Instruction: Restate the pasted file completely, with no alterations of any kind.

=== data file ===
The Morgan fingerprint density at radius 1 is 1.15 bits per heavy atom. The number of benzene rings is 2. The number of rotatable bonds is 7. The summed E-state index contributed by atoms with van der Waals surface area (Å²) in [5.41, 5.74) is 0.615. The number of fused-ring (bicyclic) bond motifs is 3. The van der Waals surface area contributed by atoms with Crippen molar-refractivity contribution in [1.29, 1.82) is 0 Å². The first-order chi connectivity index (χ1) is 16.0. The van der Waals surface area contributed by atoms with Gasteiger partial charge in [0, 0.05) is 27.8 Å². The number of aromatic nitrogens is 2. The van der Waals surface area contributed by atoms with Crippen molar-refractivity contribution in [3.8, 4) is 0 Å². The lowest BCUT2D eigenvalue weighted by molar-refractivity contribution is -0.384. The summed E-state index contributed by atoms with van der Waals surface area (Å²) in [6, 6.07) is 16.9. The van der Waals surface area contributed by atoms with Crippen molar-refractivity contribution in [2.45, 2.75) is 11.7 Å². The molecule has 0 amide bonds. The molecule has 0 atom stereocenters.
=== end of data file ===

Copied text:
The Morgan fingerprint density at radius 1 is 1.15 bits per heavy atom. The number of benzene rings is 2. The number of rotatable bonds is 7. The summed E-state index contributed by atoms with van der Waals surface area (Å²) in [5.41, 5.74) is 0.615. The number of fused-ring (bicyclic) bond motifs is 3. The van der Waals surface area contributed by atoms with Crippen molar-refractivity contribution in [1.29, 1.82) is 0 Å². The first-order chi connectivity index (χ1) is 16.0. The van der Waals surface area contributed by atoms with Gasteiger partial charge in [0, 0.05) is 27.8 Å². The number of aromatic nitrogens is 2. The van der Waals surface area contributed by atoms with Crippen molar-refractivity contribution in [3.8, 4) is 0 Å². The lowest BCUT2D eigenvalue weighted by molar-refractivity contribution is -0.384. The summed E-state index contributed by atoms with van der Waals surface area (Å²) in [6, 6.07) is 16.9. The van der Waals surface area contributed by atoms with Crippen molar-refractivity contribution in [2.45, 2.75) is 11.7 Å². The molecule has 0 amide bonds. The molecule has 0 atom stereocenters.